An aerial view of the future site of GCDA’s 150 home mix-use development. (Credit: GCDA)

“We want people to come out with their pens, ideas, and dreams,” said Samuel Farrazaino, on the founders of the GCDA and the creator of Equinox Studios, which operates as a tenant-owned interdisciplinary artist and maker space spread over three buildings. Equinox Studios also hosts many notable neighborhood events, including Georgetown Carnival.

To collect community feedback, GCDA has created an online survey, which will be available through March 11th. However, in partnership with Equinox Studios, GCDA is hosting the Georgetown Idea Fest 2022, on Sunday, February 27th from 2:00-5:00pm.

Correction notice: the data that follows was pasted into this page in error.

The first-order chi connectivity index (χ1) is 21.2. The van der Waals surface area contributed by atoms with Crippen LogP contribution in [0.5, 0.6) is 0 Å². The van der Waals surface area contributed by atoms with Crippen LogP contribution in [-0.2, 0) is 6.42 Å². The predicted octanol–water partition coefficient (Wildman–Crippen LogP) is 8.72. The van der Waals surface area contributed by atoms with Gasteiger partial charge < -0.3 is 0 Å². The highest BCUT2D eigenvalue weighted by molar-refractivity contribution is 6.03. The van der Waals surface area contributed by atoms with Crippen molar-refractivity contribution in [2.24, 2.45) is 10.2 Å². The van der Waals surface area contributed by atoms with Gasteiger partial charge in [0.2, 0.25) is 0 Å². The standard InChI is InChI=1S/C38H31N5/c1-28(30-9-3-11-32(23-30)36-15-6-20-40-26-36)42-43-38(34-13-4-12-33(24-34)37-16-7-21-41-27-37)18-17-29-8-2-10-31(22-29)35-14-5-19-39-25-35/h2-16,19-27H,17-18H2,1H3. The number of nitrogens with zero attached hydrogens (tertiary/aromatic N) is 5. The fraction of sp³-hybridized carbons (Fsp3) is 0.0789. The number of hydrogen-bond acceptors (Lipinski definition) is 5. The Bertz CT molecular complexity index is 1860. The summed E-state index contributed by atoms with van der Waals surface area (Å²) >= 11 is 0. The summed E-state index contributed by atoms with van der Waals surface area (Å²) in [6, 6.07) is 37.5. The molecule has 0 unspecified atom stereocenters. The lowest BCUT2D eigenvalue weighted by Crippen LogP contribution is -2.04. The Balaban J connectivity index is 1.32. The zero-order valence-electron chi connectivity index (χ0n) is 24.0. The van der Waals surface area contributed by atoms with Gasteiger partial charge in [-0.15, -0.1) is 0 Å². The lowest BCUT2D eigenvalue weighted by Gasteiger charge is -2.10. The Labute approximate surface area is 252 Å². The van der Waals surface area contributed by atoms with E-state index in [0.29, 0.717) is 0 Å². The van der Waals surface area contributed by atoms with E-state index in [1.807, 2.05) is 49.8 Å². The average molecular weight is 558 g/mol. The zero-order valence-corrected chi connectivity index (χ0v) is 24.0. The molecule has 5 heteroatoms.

A half-pipe is set up on Airport Way S closed to cars and a guy in a bike gets some serious air off of it as a crowd people looks on.
Georgetown hosted a street festival after a “Dead Baby Downhill” critical mass ride in 2017. Airport Way S was closed to cars and open to people biking and hitting the halfpipe jump if they so chose. (Photo by Doug Trumm)

Farrazaino said that the invitation is open to everyone and that he hopes the event will attract the diverse spectrum of people who care about Georgetown. “We need industry folks, property owners, and people living on the street to come out. All the people living, working, and dreaming here, the more people the better. We need to get people talking about how we are doing this so we can do it in a core community-engaged way,” Farrazaino said.